Ruth L. F. Leong and her colleagues propose that an afternoon nap improves picture encoding and factual knowledge learning whether one habitually napped or not (main effects of condition (nap/wake): ps < 0.037). However, they found a significant interaction for the hippocampal-dependent topographical memory task (p = 0.039) wherein a nap, relative to wake, benefitted habitual nappers (HN-nap vs HN-wake: p = 0.003) relative to non-habitual nappers (NN-nap vs. NN-wake: p = 0.918). Notably, for this task, habitual nappers’ performance significantly declined if they were not allowed to nap (HN-wake vs NN-wake: p = 0.037).
A brief summary of mid-day nap literature:
you may obtain quite a few well-documented facts about the effects of afternoon napping in both adolescents and adults from searching in the medical literature.
For example, napping after learning enhances memory consolidation (Cellini N, et al) while taking a nap before learning improves the ability to encode material (Mander BA, et al)
But the issue is most of these studies don’t distinguish nap patterns and their consequences between habitual and non-habitual nappers.
40%-60% of adolescences experience naps at least twice a week and are considered habitual nappers. we know that they experience stage1 more in their naps and subsequently feel more refreshed upon waking. in contrast, individuals who are less accustomed to napping have more N3 when they do nap (Spiegel R. – Evans FJ, et al)
Also, the duration of a nap is an important matter. surprisingly it has been shown that a 20-minute midday nap which is comprising mainly stage 1&2 sleep has deleterious effect on non-habitual nappers learning a “cup and ball” motor memory task. Besides, these short naps didn’t improve motor learning for habitual nappers. (Milner CE, et al)
Moreover, McDevitt EA, et al made a comparison between a 90min full cycle of sleep and staying awake in the afternoon and found that the 90-min nap enhances perceptual learning in a meaningful amount.
From the aspect of sleep deprivation No wonder that studies suggest that children aged 3-6 years who used to nap , experienced more wake interference when kept awake compared to those who don’t have the habit of napping . (Kurdziel L, et al)
HN group has significantly less TIB(time in bed) on weekdays(mean ± SEM difference: 38.25 ± 9.16 min, t(89) = 4.177, p < 0.001) , weekends (mean ± SEM difference: 30.56 ± 13.85 min, t(89) = 2.206, p = 0.030) and on an average(mean ± SEM difference: 36.05 ± 7.78 min, t(89) = 4.631, p < 0.001) and also less average nocturnal TST(total sleep time) which is attributable to their later bedtimes on both weekdays and weekends.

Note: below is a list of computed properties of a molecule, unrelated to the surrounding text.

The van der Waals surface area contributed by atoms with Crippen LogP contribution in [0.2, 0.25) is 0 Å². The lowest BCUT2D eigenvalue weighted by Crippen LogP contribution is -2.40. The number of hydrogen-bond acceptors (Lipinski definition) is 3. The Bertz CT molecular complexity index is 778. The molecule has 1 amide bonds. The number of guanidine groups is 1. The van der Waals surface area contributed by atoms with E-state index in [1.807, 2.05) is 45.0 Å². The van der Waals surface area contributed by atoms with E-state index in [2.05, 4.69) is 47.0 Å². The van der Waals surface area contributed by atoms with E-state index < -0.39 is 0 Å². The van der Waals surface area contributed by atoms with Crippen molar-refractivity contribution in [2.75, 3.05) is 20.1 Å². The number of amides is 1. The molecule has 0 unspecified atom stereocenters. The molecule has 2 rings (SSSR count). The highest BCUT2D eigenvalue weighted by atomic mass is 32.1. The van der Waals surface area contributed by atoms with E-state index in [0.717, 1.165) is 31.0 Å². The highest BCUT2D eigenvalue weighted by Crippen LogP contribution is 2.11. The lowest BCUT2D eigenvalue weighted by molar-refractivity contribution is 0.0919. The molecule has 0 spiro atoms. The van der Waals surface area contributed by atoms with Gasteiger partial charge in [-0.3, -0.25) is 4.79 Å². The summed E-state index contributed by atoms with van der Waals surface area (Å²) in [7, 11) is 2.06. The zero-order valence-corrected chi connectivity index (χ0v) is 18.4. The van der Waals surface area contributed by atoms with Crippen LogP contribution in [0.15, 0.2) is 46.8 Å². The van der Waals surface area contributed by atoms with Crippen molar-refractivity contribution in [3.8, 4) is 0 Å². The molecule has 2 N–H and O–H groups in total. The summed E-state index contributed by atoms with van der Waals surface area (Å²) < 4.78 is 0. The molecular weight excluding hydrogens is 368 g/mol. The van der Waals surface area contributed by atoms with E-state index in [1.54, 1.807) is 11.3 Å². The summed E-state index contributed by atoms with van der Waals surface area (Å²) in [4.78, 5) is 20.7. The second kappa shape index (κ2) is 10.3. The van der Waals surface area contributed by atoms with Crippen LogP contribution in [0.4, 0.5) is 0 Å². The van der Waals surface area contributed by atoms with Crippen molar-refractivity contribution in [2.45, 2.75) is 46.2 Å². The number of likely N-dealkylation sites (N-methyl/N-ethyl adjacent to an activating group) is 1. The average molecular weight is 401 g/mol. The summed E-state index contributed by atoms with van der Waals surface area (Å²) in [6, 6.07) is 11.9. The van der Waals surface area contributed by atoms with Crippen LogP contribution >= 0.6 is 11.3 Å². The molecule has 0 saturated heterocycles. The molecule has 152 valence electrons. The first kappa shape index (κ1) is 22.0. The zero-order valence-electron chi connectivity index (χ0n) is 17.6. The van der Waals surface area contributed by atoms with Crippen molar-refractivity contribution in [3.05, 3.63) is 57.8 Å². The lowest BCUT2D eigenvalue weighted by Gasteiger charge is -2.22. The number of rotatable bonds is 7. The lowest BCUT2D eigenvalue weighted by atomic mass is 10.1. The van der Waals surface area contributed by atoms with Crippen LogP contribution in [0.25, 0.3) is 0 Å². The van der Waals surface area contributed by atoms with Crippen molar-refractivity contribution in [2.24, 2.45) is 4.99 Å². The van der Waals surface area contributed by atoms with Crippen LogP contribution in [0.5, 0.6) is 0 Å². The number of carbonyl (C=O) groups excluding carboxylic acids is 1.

This study found that A 90 min midafternoon nap is beneficial to both habitual and non-habitual nappers long term memory, based on picture encoding task( assessed by participants recognition scores at retrieval) and factual knowledge task
Picture encoding task (assess long-term episodic memory) results show that participants who napped after encoding have significantly higher “A” scores than those who remained awake. (F(1,87) = 4.038, p = 0.048)
Factual knowledge task (assess long-term semantic memory) obtained two striking findings .firstly, individuals who napped prior to learning had remarkably better performance. (F(1,87) = 12.405, p = 0.001)
Secondly, habitual napper individuals had better long-term memory performance than the non-habitual group, regardless of their sleep condition in this task (F(1,87) = 6.657, p = 0.012).
Habitual nappers gained another special bonus in a short-term hippocampal-dependent topographical memory task. results showed that naps have an additional restorative function for them.
Moreover, HNs in this study scored higher on non-verbal intelligence.
But the bad news for HNs is that they have to continue this habit constantly. otherwise, nap restriction causes deterioration in their performance such as special memory and hippocampal-dependent learning problems.
Importantly, non-habitual nappers were not disadvantaged by taking a full cycle 90-min nap for any of the tasks in this study.
Contact: Alireza sardaripour
Source: Ruth L F Leong, Nicole Yu, Ju Lynn Ong, Alyssa S C Ng, S Azrin Jamaluddin, James N Cousins, Nicholas I Y N Chee, Michael W L Chee, Memory performance following napping in habitual and non-habitual nappers, Sleep, Volume 44, Issue 6, June 2021, zsaa277, https://doi.org/10.1093/sleep/zsaa277